I'm in Karachi attending a filmmaking workshop organised by the Scottish Documentary Institute (SDI), the British Council in Karachi and the Shaheed Zulfikar Ali Bhutto Institute of Science and Technology in Karachi. The seven-day workshop is the latest in a series organised by the SDI all over the world. After Tripoli Stories, Rabat Stories and Dhaka Stories, Karachi Stories aims to capture the soul of yet another city through a series of short documentaries by local filmmakers and storytellers.
“What person or place do you think best describes the essence of Karachi?” one of our instructors asked us at the start of the workshop. As I prepared to jot down my answer, I was suddenly at a loss for words. How do I distil the essence of this city into a single person, place or event? How do I do it in a three-minute film?
To most outsiders – the eventual audience of these films – Karachi is a hotbed of terror and violence, the centre of a state in constant turmoil. It’s where people get robbed at gunpoint in broad daylight while a corrupt police force stands by, where a shortage of utilities is the norm and where you breathe in more smog than oxygen. Are three minutes enough to paint a different picture?
As our group bounced around ideas, a picture emerged of a city that we were proud of and besotted by.
Due to various constraints, Karachi Stories is limited to four documentaries, so only four ideas were selected to be made into films. Here are the rest:
A man’s relentless journey to bring a small change via the country’s only Hindu newspaper. His one-man show at times runs out of money, but never out of spirit.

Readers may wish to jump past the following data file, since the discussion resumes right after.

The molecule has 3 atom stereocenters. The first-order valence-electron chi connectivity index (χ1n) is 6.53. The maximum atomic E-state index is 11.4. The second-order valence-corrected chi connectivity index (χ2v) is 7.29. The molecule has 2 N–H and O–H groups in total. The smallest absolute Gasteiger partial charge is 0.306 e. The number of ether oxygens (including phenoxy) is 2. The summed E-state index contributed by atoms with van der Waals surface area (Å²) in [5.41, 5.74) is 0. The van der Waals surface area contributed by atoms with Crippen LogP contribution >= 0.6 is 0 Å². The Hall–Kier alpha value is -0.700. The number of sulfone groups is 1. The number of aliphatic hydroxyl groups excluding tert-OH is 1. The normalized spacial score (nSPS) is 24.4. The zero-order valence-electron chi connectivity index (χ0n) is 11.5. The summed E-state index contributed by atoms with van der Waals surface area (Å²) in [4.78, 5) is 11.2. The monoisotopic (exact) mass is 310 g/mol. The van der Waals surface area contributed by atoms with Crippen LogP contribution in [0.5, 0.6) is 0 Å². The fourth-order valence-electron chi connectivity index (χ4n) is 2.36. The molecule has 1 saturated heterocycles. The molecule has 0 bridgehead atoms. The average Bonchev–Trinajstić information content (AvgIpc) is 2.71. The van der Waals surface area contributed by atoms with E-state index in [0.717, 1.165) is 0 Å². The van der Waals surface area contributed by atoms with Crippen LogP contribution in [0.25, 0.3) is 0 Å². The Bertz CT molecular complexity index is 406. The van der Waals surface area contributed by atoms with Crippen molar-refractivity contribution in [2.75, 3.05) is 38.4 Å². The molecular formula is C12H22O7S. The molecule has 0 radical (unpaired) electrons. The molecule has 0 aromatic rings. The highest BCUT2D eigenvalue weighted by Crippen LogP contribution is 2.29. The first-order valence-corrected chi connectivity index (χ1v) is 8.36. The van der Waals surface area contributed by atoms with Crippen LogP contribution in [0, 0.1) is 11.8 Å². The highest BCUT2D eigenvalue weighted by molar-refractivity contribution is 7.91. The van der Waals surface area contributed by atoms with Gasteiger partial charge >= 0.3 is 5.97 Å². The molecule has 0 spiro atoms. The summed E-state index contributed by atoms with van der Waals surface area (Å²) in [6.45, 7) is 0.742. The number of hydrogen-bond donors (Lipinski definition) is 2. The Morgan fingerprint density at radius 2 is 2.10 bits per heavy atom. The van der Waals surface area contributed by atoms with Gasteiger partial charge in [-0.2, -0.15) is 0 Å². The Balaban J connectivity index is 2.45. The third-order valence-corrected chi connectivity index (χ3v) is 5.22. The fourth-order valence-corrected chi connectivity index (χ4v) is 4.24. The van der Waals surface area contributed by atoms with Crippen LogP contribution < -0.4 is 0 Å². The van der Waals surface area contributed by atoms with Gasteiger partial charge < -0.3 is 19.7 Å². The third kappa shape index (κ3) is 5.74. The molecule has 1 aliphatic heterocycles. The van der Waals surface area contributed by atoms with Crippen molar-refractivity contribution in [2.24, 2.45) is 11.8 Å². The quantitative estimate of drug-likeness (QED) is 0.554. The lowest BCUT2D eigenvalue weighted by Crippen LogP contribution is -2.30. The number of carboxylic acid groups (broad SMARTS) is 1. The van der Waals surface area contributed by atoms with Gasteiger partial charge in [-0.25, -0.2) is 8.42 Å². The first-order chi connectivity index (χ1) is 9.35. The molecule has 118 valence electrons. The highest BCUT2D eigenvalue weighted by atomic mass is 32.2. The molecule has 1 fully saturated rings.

The “dream-sellers” at Karachi’s weekend spots (beach, zoo, markets) who, for a small sum, will take your picture and, while you wait, transport you (on paper) to your dream destination – anywhere in the world.
The Muslim family that has, for generations, been taking care of the last Jewish cemetery in Karachi – where there have been no burials since the late 1980s.
The woman who sells subsidised meals to people who can’t afford to buy food, but are too proud to beg.
The workers of the ship-breaking yards who risk their lives to earn a livelihood – manually dismantling ships and using the discarded parts to build their homes.
The elderly caretaker of the ancient burial site of Chawkandi, who has been the site’s sole and last line of defence against vandals for at least 35 years.
The man who runs a fleet of rickety wooden boats that take holidaymakers out to sea for a leisurely few hours and who the coastal security wants to shut down because his operation is deemed a safety hazard.
The young creative who works as a graphic designer by day, moonlights as a tattoo artist and whose clientele is mainly young women.
The group of 30-somethings who are quite possibly the worst cricket team in Karachi but continue to play, not for victory, but for the love of the sport and with unwavering spirit – a metaphor for this crazy city.
If it catches your fancy, visit www.scottishdocinstitute.com to follow the project.
The writer is an honest-to-goodness desi living in Dubai